Moon of the Crusted Snow, written by Waubgeshig Rice, is a novel that delves into the theme of resilience within the context of an Anishinaabe community facing a catastrophic power outage. The quotes from the book highlight the strength and determination of the characters as they navigate the challenges brought about by the sudden darkness and uncertainty.
In one of the quotes, an elder in the community reflects on the concept of apocalypse, emphasizing the community’s history of surviving various challenges. The elder notes that despite facing adversity repeatedly, the community has endured, and they will continue to do so even if the power and communication systems fail permanently. This quote captures the resilience ingrained in the community’s spirit and their ability to adapt to changing circumstances.
Here is a list of the quotes mentioned from “Moon of the Crusted Snow” by Waubgeshig Rice:
- “Yes, apocalypse. We’ve had that over and over. But we always survived. We’re still here. And we’ll still be here, even if the power and the radios don’t come back on and we never see any white people again.” – Waubgeshig Rice
- “Apocalypse?” “Yes, Apocalypse. We’ve had that over and over. But we always survived. We’re still here. And we’ll still be here, even if the power and the radios don’t come back on and we never see any white people ever again.” – Waubgeshig Rice
- “He promised to keep trying to live in a good way, despite the pull of negative influences around him. He finished his prayer with a resounding, solitary miigwech before putting the tobacco on the ground in front of the moose. This was his offering of gratitude to the Creator and Mother Earth for allowing him to take this life. As he took from the earth, he gave back. It was the Anishinaabe way, as he understood it.” – Part 1, Chapter 1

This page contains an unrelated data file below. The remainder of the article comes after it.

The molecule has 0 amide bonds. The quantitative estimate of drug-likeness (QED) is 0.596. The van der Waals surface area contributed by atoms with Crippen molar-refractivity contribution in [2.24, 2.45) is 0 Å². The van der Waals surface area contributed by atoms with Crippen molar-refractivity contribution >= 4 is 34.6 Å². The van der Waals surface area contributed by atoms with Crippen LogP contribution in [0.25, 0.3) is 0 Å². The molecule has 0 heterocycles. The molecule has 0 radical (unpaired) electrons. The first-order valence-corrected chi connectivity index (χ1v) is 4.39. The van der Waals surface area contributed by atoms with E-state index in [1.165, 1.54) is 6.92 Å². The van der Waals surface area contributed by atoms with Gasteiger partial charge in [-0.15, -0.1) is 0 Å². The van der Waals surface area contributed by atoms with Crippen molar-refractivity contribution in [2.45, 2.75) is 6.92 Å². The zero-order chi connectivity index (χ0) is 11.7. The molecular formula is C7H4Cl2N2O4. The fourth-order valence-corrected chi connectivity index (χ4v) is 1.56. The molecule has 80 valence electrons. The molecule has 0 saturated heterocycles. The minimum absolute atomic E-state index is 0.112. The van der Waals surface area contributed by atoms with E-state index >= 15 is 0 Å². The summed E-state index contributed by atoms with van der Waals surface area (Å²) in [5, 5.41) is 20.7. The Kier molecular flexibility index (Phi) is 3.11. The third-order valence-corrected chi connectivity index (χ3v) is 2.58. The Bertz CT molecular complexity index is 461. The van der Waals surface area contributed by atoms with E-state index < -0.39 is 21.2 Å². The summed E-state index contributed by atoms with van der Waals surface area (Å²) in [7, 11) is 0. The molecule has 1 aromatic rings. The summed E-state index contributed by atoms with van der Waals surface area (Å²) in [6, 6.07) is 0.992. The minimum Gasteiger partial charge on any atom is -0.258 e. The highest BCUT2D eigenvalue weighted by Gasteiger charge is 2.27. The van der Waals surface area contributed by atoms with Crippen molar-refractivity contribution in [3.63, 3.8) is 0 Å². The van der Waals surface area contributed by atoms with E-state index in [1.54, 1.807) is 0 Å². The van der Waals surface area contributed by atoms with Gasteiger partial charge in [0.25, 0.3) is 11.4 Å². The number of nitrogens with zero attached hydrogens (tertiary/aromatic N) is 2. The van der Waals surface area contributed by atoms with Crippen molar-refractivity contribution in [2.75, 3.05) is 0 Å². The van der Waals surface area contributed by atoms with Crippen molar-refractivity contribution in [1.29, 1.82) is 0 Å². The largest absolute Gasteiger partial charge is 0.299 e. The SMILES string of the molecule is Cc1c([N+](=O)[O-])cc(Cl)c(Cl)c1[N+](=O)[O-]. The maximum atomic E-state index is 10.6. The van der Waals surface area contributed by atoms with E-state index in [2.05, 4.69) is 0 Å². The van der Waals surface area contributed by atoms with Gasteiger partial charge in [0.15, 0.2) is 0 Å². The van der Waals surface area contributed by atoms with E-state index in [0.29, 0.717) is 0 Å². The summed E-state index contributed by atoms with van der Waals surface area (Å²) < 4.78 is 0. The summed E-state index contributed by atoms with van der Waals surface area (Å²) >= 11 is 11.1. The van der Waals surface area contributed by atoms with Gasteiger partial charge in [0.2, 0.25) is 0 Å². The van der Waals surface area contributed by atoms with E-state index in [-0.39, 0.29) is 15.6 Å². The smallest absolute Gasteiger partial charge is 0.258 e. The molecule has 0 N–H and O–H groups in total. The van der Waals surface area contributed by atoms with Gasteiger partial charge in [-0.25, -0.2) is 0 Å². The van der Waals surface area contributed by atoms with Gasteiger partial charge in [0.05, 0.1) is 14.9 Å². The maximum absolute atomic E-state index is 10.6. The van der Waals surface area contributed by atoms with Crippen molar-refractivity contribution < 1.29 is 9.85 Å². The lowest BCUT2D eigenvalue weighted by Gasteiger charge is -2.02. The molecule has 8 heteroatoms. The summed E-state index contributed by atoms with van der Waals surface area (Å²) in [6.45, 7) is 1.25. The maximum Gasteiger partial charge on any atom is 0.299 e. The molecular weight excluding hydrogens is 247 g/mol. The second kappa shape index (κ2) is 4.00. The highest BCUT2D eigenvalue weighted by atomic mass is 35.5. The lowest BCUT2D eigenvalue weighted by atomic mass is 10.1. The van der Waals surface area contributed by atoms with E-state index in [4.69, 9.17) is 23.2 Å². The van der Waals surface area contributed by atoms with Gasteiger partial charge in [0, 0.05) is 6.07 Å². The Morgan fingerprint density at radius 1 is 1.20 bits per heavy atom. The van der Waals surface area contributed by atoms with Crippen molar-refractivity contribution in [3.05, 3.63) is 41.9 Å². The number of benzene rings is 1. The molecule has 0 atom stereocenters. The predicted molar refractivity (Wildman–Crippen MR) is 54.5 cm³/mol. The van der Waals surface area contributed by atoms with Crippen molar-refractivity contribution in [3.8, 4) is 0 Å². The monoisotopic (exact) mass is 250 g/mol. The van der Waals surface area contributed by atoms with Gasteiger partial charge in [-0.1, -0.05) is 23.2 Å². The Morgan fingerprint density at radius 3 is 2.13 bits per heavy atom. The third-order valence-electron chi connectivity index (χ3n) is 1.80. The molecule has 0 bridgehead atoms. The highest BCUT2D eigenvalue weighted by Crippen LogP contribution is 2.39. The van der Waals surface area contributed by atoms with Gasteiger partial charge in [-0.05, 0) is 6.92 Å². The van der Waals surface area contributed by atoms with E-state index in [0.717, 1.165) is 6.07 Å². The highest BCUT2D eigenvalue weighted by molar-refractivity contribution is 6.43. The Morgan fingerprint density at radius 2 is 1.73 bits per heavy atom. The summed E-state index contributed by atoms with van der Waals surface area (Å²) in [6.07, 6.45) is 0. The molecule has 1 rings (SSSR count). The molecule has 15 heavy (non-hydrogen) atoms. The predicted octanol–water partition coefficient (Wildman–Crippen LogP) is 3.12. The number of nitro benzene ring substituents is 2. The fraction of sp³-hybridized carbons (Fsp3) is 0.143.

- “The truth is, Evan thought, these things do work better than they used to. High-speed internet access had been in the community for barely a year. It was provided by the band, but connected to servers in the South via satellite. Still, the fact that TV, phone, and internet were all down at once made Evan uneasy.” – Part 1, Chapter 3
- “‘Then I understood what was going on. We had put the burn on to try to get some moose in. I can’t remember the last time we had to do that around here. But everyone in my dream must have been hungry. No one was saying nothing. I looked over at you—’ He paused and turned to look at Evan. ‘You looked at me. You looked scared. And that’s when I woke up.’” – Part 1, Chapter 3
Another quote reflects on the historical trauma experienced by the community due to the intrusion of the Zhaagnaash (white people) into their original homeland. The elder narrates the displacement, loss of resources, and the repeated challenges faced by the community. Despite these hardships, the elder emphasizes the community’s ability to survive and adapt, reinforcing the theme of resilience.
The novel also explores the character of Evan Whitesky, who embodies resilience in the face of adversity. Evan’s commitment to traditional ways, such as hunting, becomes a crucial aspect of his resilience. The quote describing Evan’s prayer and offering before taking a moose’s life reflects his deep connection to ancestral traditions and his gratitude for the resources provided by the Creator and Mother Earth.
Additionally, the novel portrays the impact of modern infrastructure breakdown on the community. The quote discussing Evan’s unease when TV, phone, and internet services simultaneously fail highlights the community’s reliance on these systems and the challenges posed by their absence. Evan’s intuition proves correct as news from the south reveals the extent of the crisis, showcasing the importance of adapting to changing circumstances.
The provided quotes capture the essence of Moon of the Crusted Snow, emphasizing the resilience, strength, and adaptability of the Anishinaabe community. The characters’ ability to navigate through historical trauma, power outages, and external challenges reflects the novel’s exploration of the human spirit’s capacity to endure and persevere in the face of adversity.